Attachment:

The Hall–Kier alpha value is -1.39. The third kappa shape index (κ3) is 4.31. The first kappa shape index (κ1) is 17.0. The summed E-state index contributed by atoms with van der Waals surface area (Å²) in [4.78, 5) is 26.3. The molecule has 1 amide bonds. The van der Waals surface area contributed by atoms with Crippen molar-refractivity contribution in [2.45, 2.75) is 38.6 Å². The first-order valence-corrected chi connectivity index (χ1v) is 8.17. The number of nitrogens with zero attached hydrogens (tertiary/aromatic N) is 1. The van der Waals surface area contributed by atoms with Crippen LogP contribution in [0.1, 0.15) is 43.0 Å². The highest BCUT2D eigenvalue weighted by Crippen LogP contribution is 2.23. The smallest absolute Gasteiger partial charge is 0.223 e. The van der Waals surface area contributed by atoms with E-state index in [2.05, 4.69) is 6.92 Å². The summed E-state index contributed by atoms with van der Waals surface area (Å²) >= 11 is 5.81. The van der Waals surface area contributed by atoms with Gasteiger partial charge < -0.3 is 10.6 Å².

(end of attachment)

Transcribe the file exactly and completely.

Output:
The Hall–Kier alpha value is -1.39. The third kappa shape index (κ3) is 4.31. The first kappa shape index (κ1) is 17.0. The summed E-state index contributed by atoms with van der Waals surface area (Å²) in [4.78, 5) is 26.3. The molecule has 1 amide bonds. The van der Waals surface area contributed by atoms with Crippen molar-refractivity contribution in [2.45, 2.75) is 38.6 Å². The first-order valence-corrected chi connectivity index (χ1v) is 8.17. The number of nitrogens with zero attached hydrogens (tertiary/aromatic N) is 1. The van der Waals surface area contributed by atoms with Crippen LogP contribution in [0.1, 0.15) is 43.0 Å². The highest BCUT2D eigenvalue weighted by Crippen LogP contribution is 2.23. The smallest absolute Gasteiger partial charge is 0.223 e. The van der Waals surface area contributed by atoms with E-state index in [2.05, 4.69) is 6.92 Å². The summed E-state index contributed by atoms with van der Waals surface area (Å²) >= 11 is 5.81. The van der Waals surface area contributed by atoms with Gasteiger partial charge < -0.3 is 10.6 Å².